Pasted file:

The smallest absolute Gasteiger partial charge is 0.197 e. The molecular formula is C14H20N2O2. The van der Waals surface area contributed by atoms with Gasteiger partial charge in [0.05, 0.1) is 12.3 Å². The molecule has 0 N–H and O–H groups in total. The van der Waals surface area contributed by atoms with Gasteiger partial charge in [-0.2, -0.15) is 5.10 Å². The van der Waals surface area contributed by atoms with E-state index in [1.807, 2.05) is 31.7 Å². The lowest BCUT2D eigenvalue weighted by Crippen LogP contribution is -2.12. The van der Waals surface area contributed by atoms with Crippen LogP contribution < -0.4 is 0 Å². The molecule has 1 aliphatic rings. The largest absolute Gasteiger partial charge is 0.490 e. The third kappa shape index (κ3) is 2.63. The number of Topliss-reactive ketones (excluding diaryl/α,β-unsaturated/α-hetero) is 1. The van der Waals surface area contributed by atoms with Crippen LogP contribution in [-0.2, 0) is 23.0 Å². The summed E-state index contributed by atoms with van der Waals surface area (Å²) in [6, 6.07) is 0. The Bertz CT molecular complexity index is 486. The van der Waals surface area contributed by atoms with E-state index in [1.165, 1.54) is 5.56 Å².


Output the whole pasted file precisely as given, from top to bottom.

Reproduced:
The smallest absolute Gasteiger partial charge is 0.197 e. The molecular formula is C14H20N2O2. The van der Waals surface area contributed by atoms with Gasteiger partial charge in [0.05, 0.1) is 12.3 Å². The molecule has 0 N–H and O–H groups in total. The van der Waals surface area contributed by atoms with Gasteiger partial charge in [-0.2, -0.15) is 5.10 Å². The van der Waals surface area contributed by atoms with E-state index in [1.807, 2.05) is 31.7 Å². The lowest BCUT2D eigenvalue weighted by Crippen LogP contribution is -2.12. The van der Waals surface area contributed by atoms with Crippen LogP contribution < -0.4 is 0 Å². The molecule has 1 aliphatic rings. The largest absolute Gasteiger partial charge is 0.490 e. The third kappa shape index (κ3) is 2.63. The number of Topliss-reactive ketones (excluding diaryl/α,β-unsaturated/α-hetero) is 1. The van der Waals surface area contributed by atoms with Crippen LogP contribution in [-0.2, 0) is 23.0 Å². The summed E-state index contributed by atoms with van der Waals surface area (Å²) in [6, 6.07) is 0. The Bertz CT molecular complexity index is 486. The van der Waals surface area contributed by atoms with E-state index in [1.165, 1.54) is 5.56 Å².